Alternatively, buy a small plastic feeder and plan on spending about $17 for a 20-pound bag of seed, which should last for about a month. Silver noted that birds feed differently: “Some like to grab onto a perch, while others are ground feeders.” These include crows, which Silver described as “fun. They arrive in the a.m. with a great hullabaloo. They always have a sentry watching out, and then they switch sentries.”
In terms of birds of prey swooping down where feeders are clustered, and feeding on those doing the feeding, Silver suggested, when possible, placing the feeders partly under cover, to help with avoiding detection. For ground feeders it’s the opposite — keep the feeding area away from bushes and hedges where cats and other mammals may lurk and pounce.
Having a birdfeeder and being able to enjoy the observation of birds alters the way one sees them, said Silver, who has found that with birds and all wildlife, “When you begin to recognize individuals, you become more committed to them. For example I had a song sparrow with a broken leg that I kept watching. I watched it for three years and really missed it the year that it didn’t return.”
In terms of what to stock the feeders with, dependent on the species, what’s most important, according to Mayer-Bakall, is that it be “not grain-filled — that’s what you’re looking for.” Common feeds include millet, sunflower seeds, sunflower hearts for those with domestic animals who don’t want the scattered shells underneath, and safflower seeds. Locally, places like Blue Seal and Adams stock many varieties.
In considering where to place a feeder, Silver suggested somewhere you can easily get to, for frequent restocking and cleaning — bacteria grows easily in them, becoming a risk for birds. The top exteriors and feeding platforms should be wiped down every one to two weeks with a solution made up of a tiny bit of bleach combined in a bucket with lots of water. In addition, one or two times a year the underneath of the feeder should be wiped down as well. Many people affix feeders to moveable poles, which can also be set up with two different feeds — seeds in one and suet in the other — which then brings a great diversity of species.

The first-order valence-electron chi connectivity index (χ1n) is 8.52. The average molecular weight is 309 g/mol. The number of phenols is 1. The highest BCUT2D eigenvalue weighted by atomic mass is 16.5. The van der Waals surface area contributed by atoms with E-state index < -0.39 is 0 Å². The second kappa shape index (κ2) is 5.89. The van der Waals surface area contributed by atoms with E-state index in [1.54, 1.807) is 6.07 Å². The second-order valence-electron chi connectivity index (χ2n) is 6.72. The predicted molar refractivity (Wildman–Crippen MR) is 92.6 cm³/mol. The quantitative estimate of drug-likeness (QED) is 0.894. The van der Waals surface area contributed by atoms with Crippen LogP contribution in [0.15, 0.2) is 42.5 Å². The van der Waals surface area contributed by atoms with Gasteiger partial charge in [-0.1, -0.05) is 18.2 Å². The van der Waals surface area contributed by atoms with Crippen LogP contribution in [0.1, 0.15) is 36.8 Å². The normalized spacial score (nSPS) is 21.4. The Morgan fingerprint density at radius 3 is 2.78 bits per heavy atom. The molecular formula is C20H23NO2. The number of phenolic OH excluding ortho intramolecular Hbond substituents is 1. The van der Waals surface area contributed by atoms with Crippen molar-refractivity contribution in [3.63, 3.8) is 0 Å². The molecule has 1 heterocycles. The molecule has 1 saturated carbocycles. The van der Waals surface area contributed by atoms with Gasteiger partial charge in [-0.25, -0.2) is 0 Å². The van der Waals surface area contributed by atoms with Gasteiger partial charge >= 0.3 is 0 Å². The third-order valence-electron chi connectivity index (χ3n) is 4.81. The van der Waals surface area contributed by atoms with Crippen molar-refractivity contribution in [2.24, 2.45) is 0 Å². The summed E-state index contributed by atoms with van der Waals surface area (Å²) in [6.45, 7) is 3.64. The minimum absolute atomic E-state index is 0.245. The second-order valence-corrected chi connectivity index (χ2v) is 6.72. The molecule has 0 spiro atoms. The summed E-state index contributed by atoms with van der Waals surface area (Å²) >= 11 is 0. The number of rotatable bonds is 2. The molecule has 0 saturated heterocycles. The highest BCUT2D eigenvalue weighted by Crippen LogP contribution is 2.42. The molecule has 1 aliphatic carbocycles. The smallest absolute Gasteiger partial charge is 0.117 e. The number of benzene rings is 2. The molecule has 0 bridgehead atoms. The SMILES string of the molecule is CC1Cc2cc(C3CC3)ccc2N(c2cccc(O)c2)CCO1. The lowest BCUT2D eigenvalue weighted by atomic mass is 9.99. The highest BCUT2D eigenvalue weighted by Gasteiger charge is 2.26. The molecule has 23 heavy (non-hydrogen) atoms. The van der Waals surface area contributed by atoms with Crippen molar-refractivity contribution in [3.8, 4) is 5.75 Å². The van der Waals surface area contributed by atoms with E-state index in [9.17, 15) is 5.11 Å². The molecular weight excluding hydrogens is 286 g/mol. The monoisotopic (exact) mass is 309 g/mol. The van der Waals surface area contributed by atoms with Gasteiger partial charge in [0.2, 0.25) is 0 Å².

Silver reminded everyone not to forget that natural plantings are great for feeding. Trumpet vines attract hummingbirds, for example, and you can watch the birds forage. Finally, he added, birds need water, and if you are not located near a stream or other water source, consider obtaining a heated water birdbath. Most models turn off if the water in the bath dries up.
In closing, Silver provided a list of the most commonly spotted birds around this area. These included the black-capped chickadee; tufted titmouse; white-breasted nuthatch; dark-eyed junco; white-throated sparrow; cardinal; blue jay; catbird; downy woodpecker; European starling; house finch; house sparrow; red-bellied woodpecker and mourning dove.
The PHAS will have their next biannual bird sale at the Taconic Outdoor Education Center on Jan. 10 from 1 to 3 p.m. The sale will be accompanied by a chili fest and a presentation on rattlesnakes by Ed McGowan, science director for the Palisades Interstate Park Commission. He is expected to have live snakes with him as part of his program.
Other PHAS activities include the Christmas Bird Count and spring bird hunt. For details on these and other PHAS programs, including one usually held in May designed as an introduction to bird watching for novices, visit putnamhighlandsaudubon.org and ask to be put on the email list. There is also a Facebook page.